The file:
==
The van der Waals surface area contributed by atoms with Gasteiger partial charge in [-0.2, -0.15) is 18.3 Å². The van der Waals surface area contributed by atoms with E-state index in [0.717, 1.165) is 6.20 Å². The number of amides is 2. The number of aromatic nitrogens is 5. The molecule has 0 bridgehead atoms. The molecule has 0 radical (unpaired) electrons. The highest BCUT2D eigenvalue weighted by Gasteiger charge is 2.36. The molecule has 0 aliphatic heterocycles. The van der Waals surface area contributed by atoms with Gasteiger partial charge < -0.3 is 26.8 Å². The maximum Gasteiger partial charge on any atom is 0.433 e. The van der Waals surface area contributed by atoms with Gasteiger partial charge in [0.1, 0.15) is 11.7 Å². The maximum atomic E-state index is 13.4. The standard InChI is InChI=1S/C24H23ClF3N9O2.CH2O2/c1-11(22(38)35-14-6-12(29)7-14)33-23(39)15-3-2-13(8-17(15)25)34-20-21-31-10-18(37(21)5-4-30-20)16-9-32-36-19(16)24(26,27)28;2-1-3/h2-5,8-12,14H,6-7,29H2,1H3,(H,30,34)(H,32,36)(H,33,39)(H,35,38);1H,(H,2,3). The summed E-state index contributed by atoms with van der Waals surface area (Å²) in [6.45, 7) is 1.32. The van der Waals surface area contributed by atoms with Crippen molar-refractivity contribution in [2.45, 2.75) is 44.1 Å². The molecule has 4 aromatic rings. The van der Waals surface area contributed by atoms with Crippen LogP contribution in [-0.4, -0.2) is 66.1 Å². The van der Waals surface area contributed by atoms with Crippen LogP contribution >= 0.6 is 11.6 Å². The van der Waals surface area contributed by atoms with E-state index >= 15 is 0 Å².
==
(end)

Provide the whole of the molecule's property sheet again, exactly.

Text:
The van der Waals surface area contributed by atoms with Gasteiger partial charge in [-0.2, -0.15) is 18.3 Å². The van der Waals surface area contributed by atoms with E-state index in [0.717, 1.165) is 6.20 Å². The number of amides is 2. The number of aromatic nitrogens is 5. The molecule has 0 bridgehead atoms. The molecule has 0 radical (unpaired) electrons. The highest BCUT2D eigenvalue weighted by Gasteiger charge is 2.36. The molecule has 0 aliphatic heterocycles. The van der Waals surface area contributed by atoms with Gasteiger partial charge < -0.3 is 26.8 Å². The maximum Gasteiger partial charge on any atom is 0.433 e. The van der Waals surface area contributed by atoms with Gasteiger partial charge in [0.1, 0.15) is 11.7 Å². The maximum atomic E-state index is 13.4. The standard InChI is InChI=1S/C24H23ClF3N9O2.CH2O2/c1-11(22(38)35-14-6-12(29)7-14)33-23(39)15-3-2-13(8-17(15)25)34-20-21-31-10-18(37(21)5-4-30-20)16-9-32-36-19(16)24(26,27)28;2-1-3/h2-5,8-12,14H,6-7,29H2,1H3,(H,30,34)(H,32,36)(H,33,39)(H,35,38);1H,(H,2,3). The summed E-state index contributed by atoms with van der Waals surface area (Å²) in [6.45, 7) is 1.32. The van der Waals surface area contributed by atoms with Crippen molar-refractivity contribution in [2.45, 2.75) is 44.1 Å². The molecule has 4 aromatic rings. The van der Waals surface area contributed by atoms with Crippen LogP contribution in [-0.4, -0.2) is 66.1 Å². The van der Waals surface area contributed by atoms with Crippen LogP contribution >= 0.6 is 11.6 Å². The van der Waals surface area contributed by atoms with E-state index >= 15 is 0 Å².